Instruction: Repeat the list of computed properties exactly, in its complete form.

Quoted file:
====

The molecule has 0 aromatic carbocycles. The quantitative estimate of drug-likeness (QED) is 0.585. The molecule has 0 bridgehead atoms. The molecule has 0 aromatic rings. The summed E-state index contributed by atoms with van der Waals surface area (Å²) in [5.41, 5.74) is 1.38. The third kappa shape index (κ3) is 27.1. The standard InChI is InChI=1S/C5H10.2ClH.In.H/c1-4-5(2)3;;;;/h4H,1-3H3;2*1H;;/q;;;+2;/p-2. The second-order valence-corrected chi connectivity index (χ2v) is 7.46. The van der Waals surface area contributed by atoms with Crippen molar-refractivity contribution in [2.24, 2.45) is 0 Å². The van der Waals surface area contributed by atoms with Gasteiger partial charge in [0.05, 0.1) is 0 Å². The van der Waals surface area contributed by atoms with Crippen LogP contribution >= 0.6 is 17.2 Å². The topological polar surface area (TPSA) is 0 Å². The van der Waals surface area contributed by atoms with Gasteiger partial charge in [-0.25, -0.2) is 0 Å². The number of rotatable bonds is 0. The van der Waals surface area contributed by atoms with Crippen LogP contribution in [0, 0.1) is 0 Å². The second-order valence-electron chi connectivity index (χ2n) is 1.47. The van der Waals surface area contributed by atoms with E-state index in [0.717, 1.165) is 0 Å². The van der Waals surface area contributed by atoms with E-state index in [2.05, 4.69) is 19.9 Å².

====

The molecule has 0 aromatic carbocycles. The quantitative estimate of drug-likeness (QED) is 0.585. The molecule has 0 bridgehead atoms. The molecule has 0 aromatic rings. The summed E-state index contributed by atoms with van der Waals surface area (Å²) in [5.41, 5.74) is 1.38. The third kappa shape index (κ3) is 27.1. The standard InChI is InChI=1S/C5H10.2ClH.In.H/c1-4-5(2)3;;;;/h4H,1-3H3;2*1H;;/q;;;+2;/p-2. The second-order valence-corrected chi connectivity index (χ2v) is 7.46. The van der Waals surface area contributed by atoms with Crippen molar-refractivity contribution in [2.24, 2.45) is 0 Å². The van der Waals surface area contributed by atoms with Gasteiger partial charge in [0.05, 0.1) is 0 Å². The van der Waals surface area contributed by atoms with Crippen LogP contribution >= 0.6 is 17.2 Å². The topological polar surface area (TPSA) is 0 Å². The van der Waals surface area contributed by atoms with Gasteiger partial charge in [-0.25, -0.2) is 0 Å². The number of rotatable bonds is 0. The van der Waals surface area contributed by atoms with Crippen LogP contribution in [0, 0.1) is 0 Å². The second-order valence-electron chi connectivity index (χ2n) is 1.47. The van der Waals surface area contributed by atoms with E-state index in [0.717, 1.165) is 0 Å². The van der Waals surface area contributed by atoms with E-state index in [2.05, 4.69) is 19.9 Å².